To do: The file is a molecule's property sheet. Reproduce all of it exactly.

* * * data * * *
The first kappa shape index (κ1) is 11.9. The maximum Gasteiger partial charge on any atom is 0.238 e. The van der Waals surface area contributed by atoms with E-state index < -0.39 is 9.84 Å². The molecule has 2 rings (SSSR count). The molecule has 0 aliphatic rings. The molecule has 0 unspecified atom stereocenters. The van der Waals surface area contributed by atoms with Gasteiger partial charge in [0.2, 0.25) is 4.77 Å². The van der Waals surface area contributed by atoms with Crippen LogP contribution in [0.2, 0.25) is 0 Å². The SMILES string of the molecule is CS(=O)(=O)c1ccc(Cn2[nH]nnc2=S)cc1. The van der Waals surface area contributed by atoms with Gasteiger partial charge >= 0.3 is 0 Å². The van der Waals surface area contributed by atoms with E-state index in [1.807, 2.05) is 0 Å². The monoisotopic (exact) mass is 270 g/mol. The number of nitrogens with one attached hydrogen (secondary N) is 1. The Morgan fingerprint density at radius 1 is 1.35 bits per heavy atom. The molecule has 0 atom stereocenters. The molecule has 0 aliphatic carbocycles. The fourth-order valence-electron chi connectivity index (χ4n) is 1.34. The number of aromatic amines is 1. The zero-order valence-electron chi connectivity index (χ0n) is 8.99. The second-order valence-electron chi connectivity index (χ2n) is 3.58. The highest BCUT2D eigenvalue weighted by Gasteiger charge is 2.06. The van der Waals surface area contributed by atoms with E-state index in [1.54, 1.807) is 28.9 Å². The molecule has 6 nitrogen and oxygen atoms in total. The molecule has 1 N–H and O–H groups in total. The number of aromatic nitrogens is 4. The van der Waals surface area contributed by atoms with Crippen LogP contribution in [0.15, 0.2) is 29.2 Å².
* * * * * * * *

The first kappa shape index (κ1) is 11.9. The maximum Gasteiger partial charge on any atom is 0.238 e. The van der Waals surface area contributed by atoms with E-state index < -0.39 is 9.84 Å². The molecule has 2 rings (SSSR count). The molecule has 0 aliphatic rings. The molecule has 0 unspecified atom stereocenters. The van der Waals surface area contributed by atoms with Gasteiger partial charge in [0.2, 0.25) is 4.77 Å². The van der Waals surface area contributed by atoms with Crippen LogP contribution in [0.2, 0.25) is 0 Å². The SMILES string of the molecule is CS(=O)(=O)c1ccc(Cn2[nH]nnc2=S)cc1. The van der Waals surface area contributed by atoms with Gasteiger partial charge >= 0.3 is 0 Å². The van der Waals surface area contributed by atoms with E-state index in [1.807, 2.05) is 0 Å². The monoisotopic (exact) mass is 270 g/mol. The number of nitrogens with one attached hydrogen (secondary N) is 1. The Morgan fingerprint density at radius 1 is 1.35 bits per heavy atom. The molecule has 0 atom stereocenters. The molecule has 0 aliphatic carbocycles. The fourth-order valence-electron chi connectivity index (χ4n) is 1.34. The number of aromatic amines is 1. The zero-order valence-electron chi connectivity index (χ0n) is 8.99. The second-order valence-electron chi connectivity index (χ2n) is 3.58. The highest BCUT2D eigenvalue weighted by Gasteiger charge is 2.06. The van der Waals surface area contributed by atoms with E-state index in [1.54, 1.807) is 28.9 Å². The molecule has 6 nitrogen and oxygen atoms in total. The molecule has 1 N–H and O–H groups in total. The number of aromatic nitrogens is 4. The van der Waals surface area contributed by atoms with Crippen LogP contribution in [0.15, 0.2) is 29.2 Å².